Monday, 3 October 2011

Size does matter

Subject A: "Do you love me"
Subject B "Of course I do"
Subject A: "Why do you love me"

I'm guessing that a few have you may have found yourselves in this position before, either in the guise of subject A or B. I'm also willing to go further and suggest that some of you may have broken into a fit of excessive perspiration and nervousness as you struggle to find an answer. Well shame on you. Do better!
It could also be prudent to examine that question when applied to your "other" significant other. Football.

The game of football has many intricate nuances that we can all appreciate and admire, but what about what we really love. Your manager may have introduced a defensive midfielder into your team to neutralise the attacking threat of the creative opposition, but has he brought your goalkeeper off the bench and put him on up front to try and get a goal? Well Stuart Pearce did when he was Manchester City manager, and i bloody love him for it! (that and lots more besides of course)
The point I'm trying to get to here is that the vast majority of football fans initially find their love of the game in the playground. As children. Wildly chasing a ball around the playground in a sunny delight fuelled madness pretending to be their favourite player (Lee Sharpe in my case.)
But somewhere along the line, on the way to the miserable, inevitable drudgery that is adult life, something changes. We feel a kind of social obligation to treat football as an art form, and give more presidence to tactics, formation and football politics. I say that, as important as those things are in enjoying watching your beloved sport, there must also be a hell of a lot more room for some edge of the seat style action that reminds us all of just why we love this game so much. 
And of course, their can be nothing that describes that better than the big score!
I think we all know what I'm referring to when i say "big score". 3-0 is a good win, 4-0 is a great win, but 5-0 is a BIG win. If you tell a pal in the pub that your team scored 5, not only does it come with a sharp intake of breath or a chuckle of appreciation, but it even comes with it's only unique lexicon.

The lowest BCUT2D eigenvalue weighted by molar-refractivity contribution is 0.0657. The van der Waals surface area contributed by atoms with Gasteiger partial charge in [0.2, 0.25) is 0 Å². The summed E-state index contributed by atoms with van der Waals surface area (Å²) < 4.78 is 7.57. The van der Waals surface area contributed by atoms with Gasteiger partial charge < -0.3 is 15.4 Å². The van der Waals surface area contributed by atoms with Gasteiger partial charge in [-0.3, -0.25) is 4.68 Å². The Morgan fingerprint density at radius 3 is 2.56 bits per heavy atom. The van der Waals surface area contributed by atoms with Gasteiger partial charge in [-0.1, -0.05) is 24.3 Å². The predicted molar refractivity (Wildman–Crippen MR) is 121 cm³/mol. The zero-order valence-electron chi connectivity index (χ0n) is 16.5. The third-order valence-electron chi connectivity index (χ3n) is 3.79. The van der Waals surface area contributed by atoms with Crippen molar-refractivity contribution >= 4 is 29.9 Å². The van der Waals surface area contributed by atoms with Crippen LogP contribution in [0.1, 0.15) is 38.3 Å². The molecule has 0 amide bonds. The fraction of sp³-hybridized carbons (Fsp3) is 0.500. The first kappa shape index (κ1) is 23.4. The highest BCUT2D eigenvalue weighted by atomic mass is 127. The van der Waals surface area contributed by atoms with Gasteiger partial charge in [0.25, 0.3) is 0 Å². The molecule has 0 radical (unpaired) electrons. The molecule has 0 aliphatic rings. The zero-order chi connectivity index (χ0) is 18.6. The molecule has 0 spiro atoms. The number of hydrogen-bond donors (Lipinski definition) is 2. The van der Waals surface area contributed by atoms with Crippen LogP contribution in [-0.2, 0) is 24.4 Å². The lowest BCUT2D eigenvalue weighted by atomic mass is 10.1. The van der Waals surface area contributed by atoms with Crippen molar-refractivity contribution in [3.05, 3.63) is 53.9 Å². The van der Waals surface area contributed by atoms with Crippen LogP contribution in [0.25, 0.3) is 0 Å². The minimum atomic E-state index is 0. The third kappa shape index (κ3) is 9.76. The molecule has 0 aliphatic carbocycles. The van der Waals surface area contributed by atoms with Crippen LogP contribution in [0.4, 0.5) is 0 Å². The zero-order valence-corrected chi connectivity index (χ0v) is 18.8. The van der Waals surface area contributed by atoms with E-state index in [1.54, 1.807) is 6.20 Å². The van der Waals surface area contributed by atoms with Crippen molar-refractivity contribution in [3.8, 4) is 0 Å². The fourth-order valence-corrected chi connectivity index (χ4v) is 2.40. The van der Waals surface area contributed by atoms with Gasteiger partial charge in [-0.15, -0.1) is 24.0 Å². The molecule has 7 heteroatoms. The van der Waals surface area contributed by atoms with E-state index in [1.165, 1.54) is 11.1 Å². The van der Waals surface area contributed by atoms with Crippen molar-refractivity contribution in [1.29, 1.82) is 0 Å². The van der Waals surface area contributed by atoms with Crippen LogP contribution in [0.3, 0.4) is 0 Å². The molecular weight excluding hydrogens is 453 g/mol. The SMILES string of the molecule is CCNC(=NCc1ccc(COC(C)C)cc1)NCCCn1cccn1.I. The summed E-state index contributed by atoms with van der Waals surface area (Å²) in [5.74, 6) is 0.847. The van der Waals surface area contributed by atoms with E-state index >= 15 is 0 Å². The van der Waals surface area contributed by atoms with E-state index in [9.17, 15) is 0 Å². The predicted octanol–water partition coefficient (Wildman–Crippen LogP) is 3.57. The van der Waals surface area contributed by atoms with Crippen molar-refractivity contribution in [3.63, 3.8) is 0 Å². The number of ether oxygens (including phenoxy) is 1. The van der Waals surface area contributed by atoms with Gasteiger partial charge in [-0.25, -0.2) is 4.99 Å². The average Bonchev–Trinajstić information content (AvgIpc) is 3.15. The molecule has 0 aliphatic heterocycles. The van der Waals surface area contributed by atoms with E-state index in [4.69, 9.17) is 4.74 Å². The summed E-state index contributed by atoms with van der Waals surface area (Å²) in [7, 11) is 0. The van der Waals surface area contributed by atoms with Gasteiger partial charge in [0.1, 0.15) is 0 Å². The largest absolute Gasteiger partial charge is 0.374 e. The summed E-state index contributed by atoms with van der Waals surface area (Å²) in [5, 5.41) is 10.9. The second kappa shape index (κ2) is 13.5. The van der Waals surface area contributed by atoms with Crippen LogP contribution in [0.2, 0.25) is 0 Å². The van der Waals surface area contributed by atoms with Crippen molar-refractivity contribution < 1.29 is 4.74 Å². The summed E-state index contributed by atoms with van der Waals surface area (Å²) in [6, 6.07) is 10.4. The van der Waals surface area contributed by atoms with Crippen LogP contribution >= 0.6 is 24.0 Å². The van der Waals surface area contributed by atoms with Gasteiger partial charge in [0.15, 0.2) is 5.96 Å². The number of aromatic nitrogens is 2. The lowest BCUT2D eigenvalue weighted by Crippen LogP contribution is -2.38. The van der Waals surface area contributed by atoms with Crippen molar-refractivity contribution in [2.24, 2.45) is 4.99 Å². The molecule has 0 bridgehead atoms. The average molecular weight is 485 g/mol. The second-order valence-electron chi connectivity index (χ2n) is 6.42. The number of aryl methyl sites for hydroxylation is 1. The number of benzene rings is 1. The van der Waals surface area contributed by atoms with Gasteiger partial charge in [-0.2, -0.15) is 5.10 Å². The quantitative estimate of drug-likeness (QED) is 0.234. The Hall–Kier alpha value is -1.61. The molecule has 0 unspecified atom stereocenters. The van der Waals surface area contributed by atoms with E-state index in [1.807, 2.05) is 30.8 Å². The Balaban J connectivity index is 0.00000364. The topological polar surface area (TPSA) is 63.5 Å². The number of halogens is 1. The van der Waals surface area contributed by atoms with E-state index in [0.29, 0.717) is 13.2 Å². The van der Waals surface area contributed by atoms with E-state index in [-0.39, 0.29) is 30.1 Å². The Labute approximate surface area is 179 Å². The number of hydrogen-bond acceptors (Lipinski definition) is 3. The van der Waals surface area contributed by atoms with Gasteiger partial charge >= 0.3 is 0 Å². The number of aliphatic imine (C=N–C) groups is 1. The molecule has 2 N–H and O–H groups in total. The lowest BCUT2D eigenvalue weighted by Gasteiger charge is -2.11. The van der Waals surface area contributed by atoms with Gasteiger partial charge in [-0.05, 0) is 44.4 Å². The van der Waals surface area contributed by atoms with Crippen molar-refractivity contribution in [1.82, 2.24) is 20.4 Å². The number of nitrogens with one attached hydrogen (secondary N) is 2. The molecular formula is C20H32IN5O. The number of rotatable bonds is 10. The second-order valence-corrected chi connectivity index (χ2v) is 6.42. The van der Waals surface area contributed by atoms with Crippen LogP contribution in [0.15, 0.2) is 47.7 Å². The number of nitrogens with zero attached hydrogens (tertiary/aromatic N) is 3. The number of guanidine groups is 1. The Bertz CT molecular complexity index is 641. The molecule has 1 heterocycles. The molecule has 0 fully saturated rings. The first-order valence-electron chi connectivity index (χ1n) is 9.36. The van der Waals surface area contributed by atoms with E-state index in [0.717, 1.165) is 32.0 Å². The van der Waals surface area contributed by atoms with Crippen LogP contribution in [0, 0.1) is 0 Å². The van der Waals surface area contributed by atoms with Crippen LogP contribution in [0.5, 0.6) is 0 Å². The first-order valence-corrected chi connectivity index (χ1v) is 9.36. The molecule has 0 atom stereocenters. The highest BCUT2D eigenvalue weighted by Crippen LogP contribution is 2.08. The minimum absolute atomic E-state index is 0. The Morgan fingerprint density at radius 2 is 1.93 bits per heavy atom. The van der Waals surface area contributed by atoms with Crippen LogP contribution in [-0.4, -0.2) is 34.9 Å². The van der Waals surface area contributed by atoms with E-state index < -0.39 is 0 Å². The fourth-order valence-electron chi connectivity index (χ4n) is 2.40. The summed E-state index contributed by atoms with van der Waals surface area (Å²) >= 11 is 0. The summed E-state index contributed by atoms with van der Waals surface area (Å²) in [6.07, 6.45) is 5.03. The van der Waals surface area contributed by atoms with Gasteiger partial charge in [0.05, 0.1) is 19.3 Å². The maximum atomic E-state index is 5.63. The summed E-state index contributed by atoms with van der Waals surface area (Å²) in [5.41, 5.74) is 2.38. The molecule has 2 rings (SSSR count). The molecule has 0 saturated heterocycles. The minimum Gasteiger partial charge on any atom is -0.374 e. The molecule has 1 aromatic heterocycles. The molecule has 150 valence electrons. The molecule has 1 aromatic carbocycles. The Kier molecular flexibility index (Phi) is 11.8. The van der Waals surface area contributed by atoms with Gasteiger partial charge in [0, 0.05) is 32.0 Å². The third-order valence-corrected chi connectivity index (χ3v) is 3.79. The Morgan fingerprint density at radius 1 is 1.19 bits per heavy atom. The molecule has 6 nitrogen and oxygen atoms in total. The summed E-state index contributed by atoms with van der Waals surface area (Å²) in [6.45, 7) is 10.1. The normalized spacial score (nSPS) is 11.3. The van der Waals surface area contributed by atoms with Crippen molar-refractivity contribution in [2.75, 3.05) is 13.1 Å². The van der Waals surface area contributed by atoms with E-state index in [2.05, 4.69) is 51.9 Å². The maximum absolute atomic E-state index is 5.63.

" We smashed them 5!" or "They shipped 5!"
The lovers of the big score have been somewhat spoiled this season, what with the two Manchester teams sharing 13 goals between them in one day, and Fulham and Chelsea doing something similar recently to beleaguered QPR and Bolton sides respectively. 
Of course, This is not at all a new phenomenon. The true glory days of the big score must be reserved for people who are old enough to remember the glory days of the original BBC vidi-printer. Nothing can equate with the sheer giddy pleasure you experience when your team has scored so many that it requires the score to be spelt out, as to stop the viewer rubbing their eyes like a cartoon Garfield that's just seen a fresh lasagne placed on the window to cool. 
There are of course times when the big score can mutilate like a radioactive super hero, into a GIGANTIC score, and of course, these are all the more satisfying!
The best known example of this is probably the behemoth Abroath 36 - Bon Accord 0, a score line which can very generously be described as a bad day at the office for the Bon Accord boys. But here is something that you may not know......
That particular game took place on 12th September 1885. A mere 17 miles down the road on the same day Dundee Harps were entertaining Aberdeen Rovers. Actually, Aberdeen Rovers were probably the only people in the stadium not being entertained, as they lost by a mere 35-0 ! No chance of either of games being shown last on Match Of The Day that night I'm guessing?
So the plea is this. Keep your eyes peeled this weekend for a biggie! Examine with forensic detail, delight in the increasing exasperation of the beleaguered defenders as each goal flies in, and simply enjoy it for all it's worth, like you were a kid again. 


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